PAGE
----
The article, “COVID-19 Turning the Tides on the Maritime Shipping Industry,” touches on several interesting points facing global supply chain networks and how the industry needs to change in a post-pandemic world. Insights offered by Victor Restis, Greek shipping magnate and president of Enterprises Shipping & Trading S.A., said the spread of coronavirus affected vessel operations significantly. The article further outlines the fallout and ripple effect across each sector, most significantly is the toll it took on human resources.
We cannot let another virus take control of our economies or lives. As bad as COVID-19 is (5 million cases worldwide and more than 300,000 deaths), it could have been much worse. What if the virus was more contagious? What if it was airborne? What if the death toll was millions? What would have happened if our supply chains were truly crippled? I don’t want to know the answers to these questions, but it is important enough to pose as we think about the risks of future potential threats. I am not an advocate of becoming a “doomsday prepper,” but for what it is worth, they were the most prepared to handle this current crisis. A true breakdown in our supply chain would send our societies back hundreds of years. Hunters and gatherings from then would be the looters and murderers of today—complete chaos.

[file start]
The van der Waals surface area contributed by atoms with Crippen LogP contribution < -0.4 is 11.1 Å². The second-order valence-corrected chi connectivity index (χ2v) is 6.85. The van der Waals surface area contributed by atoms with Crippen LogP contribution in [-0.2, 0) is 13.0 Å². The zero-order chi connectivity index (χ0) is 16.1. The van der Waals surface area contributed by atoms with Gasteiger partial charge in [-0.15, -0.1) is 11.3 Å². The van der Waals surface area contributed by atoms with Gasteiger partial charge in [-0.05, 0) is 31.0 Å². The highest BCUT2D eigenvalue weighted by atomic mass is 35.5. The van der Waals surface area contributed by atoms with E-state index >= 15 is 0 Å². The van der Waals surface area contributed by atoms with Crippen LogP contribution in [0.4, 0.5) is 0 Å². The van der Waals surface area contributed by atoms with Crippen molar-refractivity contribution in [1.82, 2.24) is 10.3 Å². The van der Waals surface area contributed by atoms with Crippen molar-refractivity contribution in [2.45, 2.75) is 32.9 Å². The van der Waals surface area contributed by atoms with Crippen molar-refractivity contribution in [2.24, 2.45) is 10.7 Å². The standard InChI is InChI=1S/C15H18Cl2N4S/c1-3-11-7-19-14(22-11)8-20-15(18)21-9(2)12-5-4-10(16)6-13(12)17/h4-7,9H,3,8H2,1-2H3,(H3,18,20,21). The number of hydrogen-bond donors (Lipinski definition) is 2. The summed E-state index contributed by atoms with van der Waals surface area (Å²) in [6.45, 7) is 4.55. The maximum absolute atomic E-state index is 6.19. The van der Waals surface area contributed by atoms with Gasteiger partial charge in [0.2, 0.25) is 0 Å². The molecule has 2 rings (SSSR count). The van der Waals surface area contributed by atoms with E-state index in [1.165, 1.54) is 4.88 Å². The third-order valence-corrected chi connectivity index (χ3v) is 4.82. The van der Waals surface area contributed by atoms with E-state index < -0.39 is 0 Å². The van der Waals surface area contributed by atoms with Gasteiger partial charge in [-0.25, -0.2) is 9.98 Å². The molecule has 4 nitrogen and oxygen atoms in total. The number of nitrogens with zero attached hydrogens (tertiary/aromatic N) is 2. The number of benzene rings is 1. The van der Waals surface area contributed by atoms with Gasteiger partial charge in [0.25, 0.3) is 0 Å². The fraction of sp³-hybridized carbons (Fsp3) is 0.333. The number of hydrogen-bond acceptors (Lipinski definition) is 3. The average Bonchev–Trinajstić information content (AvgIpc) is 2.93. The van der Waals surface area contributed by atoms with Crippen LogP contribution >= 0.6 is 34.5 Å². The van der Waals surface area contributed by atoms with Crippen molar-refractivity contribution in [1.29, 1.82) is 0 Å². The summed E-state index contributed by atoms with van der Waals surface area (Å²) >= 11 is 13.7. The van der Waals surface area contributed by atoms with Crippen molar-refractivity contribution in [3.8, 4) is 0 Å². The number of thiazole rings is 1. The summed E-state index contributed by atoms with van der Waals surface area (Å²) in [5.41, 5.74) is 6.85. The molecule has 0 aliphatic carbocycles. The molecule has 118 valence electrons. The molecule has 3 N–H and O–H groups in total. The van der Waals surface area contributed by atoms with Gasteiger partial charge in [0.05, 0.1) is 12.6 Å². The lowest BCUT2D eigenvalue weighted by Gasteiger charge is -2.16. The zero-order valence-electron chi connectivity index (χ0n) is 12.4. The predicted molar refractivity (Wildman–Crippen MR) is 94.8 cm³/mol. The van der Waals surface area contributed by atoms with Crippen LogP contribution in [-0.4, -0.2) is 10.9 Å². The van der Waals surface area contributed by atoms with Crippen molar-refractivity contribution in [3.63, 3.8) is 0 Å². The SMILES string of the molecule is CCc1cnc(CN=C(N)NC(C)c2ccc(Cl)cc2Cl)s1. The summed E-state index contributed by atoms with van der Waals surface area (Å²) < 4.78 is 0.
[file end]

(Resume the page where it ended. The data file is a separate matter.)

So, what do we do about it? The article outlines areas that can be strengthened through IoT, automation, diversified manufacturing, and distribution points, among other things. I think we need to bring significant manufacturing jobs back home. This virus has taught us that outsourcing and globalization are too risky to put all your eggs in one basket. We shouldn’t eliminate globalization, just spread it out a bit more, strategically. Create redundancies that can carry the weight if the first line of defense fails. Look for other ways to reduce dependency on other nations. Like a scorned lover, they can turn on you in a second, and while you once held the keys to the kingdom, you are now standing outside alone in the cold.
This virus has given us a lot to think about. It is left no stone unturned while wreaking havoc across the globe. As we reopen our businesses and rebuild economies, we need to turn our attention toward not returning to what we knew before, but we cannot see ahead.